First, regular readers will remember that Silicon Valley entrepreneur and UFO enthusiast Deep Prasad recently started probing the similarities between the Project Serpo hoax and Hal Puthoff’s research. Prasad expressed confusion as to why Serpo contained so many concepts that also appeared in Puthoff’s research. As I remarked last week, the alleged Serpo hoaxer, Richard Doty, happily name-checked Puthoff in 2010 as a source of information familiar to him and claimed to have worked with Puthoff during Puthoff’s time subcontracting research for the government. Now, Puthoff confirms the same. “There was a period where we were investigating all aspects of the phenomenon,” Puthoff said. “Richard Doty was a contractor for us, as were many other people. Some of his data could be verified, some could not. I happened to like him as an individual.”
So, basically, we can quite easily see how Puthoff’s “research” on metamaterial waveguides and other outré topics ended up appearing in Project Serpo and why Serpo and TTSA ended up with projects and ideas with similar names and concepts, such as Serpo’s “Project Adam” vs. TTSA’s “A.D.A.M. Project.”
It’s also interesting that Puthoff continues to push away from the notion that UFOS are physical spaceships, a supernatural conception of UFOs that he and his longtime friend Jacques Vallée have flirted with since they and J. Allen Hynek began speculating that flying saucers were really interdimensional poltergeists back in the late 1970s. “We don’t even say that UAP are ‘spaceships,’” he now says of TTSA, despite TTSA’s heavy implication that the so-called metamaterials fell off the non-ships. Do poltergeists wear magnesium-bismuth armor? Contrast this year’s statement with his claim in 2018 that “you’ve got these Advanced Aerospace Vehicles flying around that we don’t know where they come from, who’s driving them, what the intent is – possibly off-world even.” Technically, the statements aren’t necessarily in opposition, but there is a strong implication that the alien angle is fading away. Puthoff had been referring to them as vehicles, but now falls back on the more nebulous “phenomenon,” in keeping with the current practice in ufology.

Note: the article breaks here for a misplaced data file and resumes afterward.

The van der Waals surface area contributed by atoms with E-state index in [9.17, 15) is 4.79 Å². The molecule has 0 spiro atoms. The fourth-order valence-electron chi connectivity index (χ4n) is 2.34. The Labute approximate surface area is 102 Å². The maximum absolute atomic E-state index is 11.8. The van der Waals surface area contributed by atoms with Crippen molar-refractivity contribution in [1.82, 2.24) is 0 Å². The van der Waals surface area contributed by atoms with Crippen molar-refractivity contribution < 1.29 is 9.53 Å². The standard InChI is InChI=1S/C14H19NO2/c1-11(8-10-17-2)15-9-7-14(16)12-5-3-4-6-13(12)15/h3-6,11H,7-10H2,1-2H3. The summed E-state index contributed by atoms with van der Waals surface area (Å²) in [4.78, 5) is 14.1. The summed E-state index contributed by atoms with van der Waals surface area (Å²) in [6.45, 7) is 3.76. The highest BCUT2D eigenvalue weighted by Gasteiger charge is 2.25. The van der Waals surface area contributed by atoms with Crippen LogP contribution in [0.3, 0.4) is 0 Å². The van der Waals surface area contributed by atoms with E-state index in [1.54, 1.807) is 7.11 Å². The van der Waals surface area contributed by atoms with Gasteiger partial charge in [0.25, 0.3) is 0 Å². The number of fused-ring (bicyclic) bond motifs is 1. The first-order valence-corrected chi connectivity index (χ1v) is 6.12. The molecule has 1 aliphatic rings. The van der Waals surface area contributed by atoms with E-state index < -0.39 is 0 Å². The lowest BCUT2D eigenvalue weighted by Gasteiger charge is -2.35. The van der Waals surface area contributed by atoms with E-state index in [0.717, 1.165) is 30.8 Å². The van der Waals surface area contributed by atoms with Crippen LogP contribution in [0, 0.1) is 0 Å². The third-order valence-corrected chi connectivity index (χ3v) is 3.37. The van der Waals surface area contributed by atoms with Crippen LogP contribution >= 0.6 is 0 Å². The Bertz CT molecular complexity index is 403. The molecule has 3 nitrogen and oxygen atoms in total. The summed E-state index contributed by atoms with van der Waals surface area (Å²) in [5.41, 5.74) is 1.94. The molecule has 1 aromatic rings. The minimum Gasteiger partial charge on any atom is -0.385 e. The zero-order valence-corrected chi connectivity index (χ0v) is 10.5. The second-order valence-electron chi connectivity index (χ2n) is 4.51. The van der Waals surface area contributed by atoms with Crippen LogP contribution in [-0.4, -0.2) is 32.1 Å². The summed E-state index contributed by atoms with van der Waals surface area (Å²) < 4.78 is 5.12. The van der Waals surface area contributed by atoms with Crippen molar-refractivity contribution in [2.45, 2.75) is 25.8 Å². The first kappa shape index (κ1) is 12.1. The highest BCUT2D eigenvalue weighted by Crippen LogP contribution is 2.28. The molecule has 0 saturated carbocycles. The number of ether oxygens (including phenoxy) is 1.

As for those “metamaterials”—Puthoff concedes that even after researching Art’s Parts for a decade, he still has no answers. “We don't yet really know anything from it. Ten years ago [I] examined a piece from Linda Moulton Howe. Couldn't make anything of it. Still absolutely not known. No answers yet.” Again, contrast this with his 2018 claim to have discovered the real purpose of such metals: “We move into an area called metamaterials, and it turns out exactly this combination of materials at exactly those dimensions turn out to be an excellent microscopic waveguide for very high frequency electromagnetic radiation terahertz frequencies.” Suddenly, all his answers are now “no answers.” Amazing how the story changed once the investor money is locked up and the puffery and advertising give way to sad reality. What gets me is that he, Howe, and others claim to believe that they have a genuine piece of a craft from another world (or ghost armor, or space spook poop, or whatever), and they treat it with the blithe indifference of an heiress trying to dispose of grandmama’s musty Victorian furniture.
In TTSA’s public-facing statements, they talk about using metamaterials and high-tech UFO-inspired propulsion technologies to revolutionize air and space travel. When asked about one such technology that Puthoff’s team pursued at the Pentagon, the so-called “warp drive,” Puthoff admitted that research has stalled and it might take “a century” or more to develop. On the plus side: That’s more time for TTSA to fundraise by hinting mysteriously that such tech will be right around the corner!
I am an author and researcher focusing on pop culture, science, and history. Bylines: New Republic, Slate, etc. There's more about me in the About Jason tab.
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